Since today is the 181st aniversary of the death of the French Revolutionaries and of the failed French Revolution of 1832, I thought I would write this. Also, in this Marius died too.

Disclaimer: I don't own Les Mis or any of the characters.

They were dead. All of them.

They had died fighting for freedom, fighting for the people, fighting for Patria. They'd had bravery in every essence of the word, even when they had realised that they would not win the battle, that the people had abandoned them, they did not back down. They continued to fight at the cost of their lives. They'd all shared the same goal: to free France. They'd wanted a country with no king, no bourgeois, no poverty. They had believed that everyone should be treated equally. They had dreamed of a greater tomorrow, but tomorrow never came.

It was true, all of the French Revolutionaries had died.

Would they be remembered? Certainly! Had they made any difference! Of course they had! People do not forget insurrections, nor do insurrections ever fail to make change. Surely someday the people would rise, would they not? That would remain to be seen.

Their dead bodies lay side by side. If you looked past the blood, there was almost a sort of serenity about them. They almost looked like they could be sleeping. Supposedly they were sleeping; an eternal sleep.

They would never wake. They would never grow old. They would never see a free France.

At the top of the barricade built in the Rue de la Chanvrerie, in the heart of Paris, still stood the red flag of revolution and, standing next to it, the French flag.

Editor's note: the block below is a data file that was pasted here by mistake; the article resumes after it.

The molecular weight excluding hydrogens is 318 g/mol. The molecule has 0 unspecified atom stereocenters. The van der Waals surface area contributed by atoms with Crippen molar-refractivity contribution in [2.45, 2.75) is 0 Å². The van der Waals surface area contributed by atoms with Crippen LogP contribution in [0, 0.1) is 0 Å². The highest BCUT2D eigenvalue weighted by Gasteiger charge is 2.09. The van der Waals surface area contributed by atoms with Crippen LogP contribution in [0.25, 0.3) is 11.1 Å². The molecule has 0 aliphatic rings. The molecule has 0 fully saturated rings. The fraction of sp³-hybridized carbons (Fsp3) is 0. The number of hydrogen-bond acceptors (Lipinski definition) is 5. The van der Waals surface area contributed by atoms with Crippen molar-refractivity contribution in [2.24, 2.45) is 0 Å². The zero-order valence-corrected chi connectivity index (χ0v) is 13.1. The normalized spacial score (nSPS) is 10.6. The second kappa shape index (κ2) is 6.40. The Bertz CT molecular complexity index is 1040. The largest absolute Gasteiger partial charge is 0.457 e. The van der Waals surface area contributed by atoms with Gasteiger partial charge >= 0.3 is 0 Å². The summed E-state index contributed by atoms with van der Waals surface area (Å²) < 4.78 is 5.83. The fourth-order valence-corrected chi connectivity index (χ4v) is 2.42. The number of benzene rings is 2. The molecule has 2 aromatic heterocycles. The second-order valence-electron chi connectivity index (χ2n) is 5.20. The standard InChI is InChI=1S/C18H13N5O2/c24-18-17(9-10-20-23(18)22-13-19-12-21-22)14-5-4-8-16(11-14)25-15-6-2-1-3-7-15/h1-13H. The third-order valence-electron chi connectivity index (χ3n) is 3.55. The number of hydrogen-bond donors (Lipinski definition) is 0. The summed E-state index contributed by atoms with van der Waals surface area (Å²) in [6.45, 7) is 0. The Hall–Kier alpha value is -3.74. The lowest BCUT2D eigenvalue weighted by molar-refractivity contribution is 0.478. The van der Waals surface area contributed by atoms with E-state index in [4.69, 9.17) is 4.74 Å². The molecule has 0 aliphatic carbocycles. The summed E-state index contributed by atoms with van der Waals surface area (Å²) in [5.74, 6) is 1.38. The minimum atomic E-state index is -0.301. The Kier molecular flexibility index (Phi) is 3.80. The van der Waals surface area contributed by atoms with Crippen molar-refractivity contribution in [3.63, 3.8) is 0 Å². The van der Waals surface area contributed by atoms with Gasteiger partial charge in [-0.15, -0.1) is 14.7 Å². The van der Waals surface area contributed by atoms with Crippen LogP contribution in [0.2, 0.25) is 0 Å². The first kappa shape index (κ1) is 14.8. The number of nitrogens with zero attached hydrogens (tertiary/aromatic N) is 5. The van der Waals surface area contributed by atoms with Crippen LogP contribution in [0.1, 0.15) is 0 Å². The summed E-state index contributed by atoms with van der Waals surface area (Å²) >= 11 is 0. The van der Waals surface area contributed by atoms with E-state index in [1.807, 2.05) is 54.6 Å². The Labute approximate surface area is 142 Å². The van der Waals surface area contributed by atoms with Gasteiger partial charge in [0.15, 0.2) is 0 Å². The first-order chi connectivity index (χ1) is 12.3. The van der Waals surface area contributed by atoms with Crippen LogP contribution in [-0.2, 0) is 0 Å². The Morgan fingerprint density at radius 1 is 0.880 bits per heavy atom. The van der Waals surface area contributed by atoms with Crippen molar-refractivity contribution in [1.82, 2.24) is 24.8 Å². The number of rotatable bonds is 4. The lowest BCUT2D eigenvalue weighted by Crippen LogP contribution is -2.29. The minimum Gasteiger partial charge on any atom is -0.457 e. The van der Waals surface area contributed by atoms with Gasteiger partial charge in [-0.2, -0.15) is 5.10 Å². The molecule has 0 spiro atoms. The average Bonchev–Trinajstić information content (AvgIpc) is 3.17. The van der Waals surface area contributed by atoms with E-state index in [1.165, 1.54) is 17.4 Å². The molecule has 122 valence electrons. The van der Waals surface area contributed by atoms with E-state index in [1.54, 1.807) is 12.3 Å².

The pavement was wet with slick crimson blood and the walls of the nearby buildings were splattered with it. Paris, having witnessed the deaths of the valiant revolutionaries, openly wept for them. Her tears washed away the blood, sending it deep into the Parisian underground, and leaving only a few puddles of crimson. The rain washed the dried blood from the revolutionaries' faces.

Paris was not the only one to weep for this loss. The revolutionaries had lovers; had wives; had parents; had children; had siblings. For some, they'd had no other family than a now dead revolutionary. Such people were completely alone now, with their only family member dead.

June 6th, 1832 was a grim day for Paris. There were many losses.

The barricade had fallen, none of the revolutionaries had survived.

They were dead. All of them.

There ya have it. Rather short, I know, but I hope you enjoyed it nevertheless. Please review!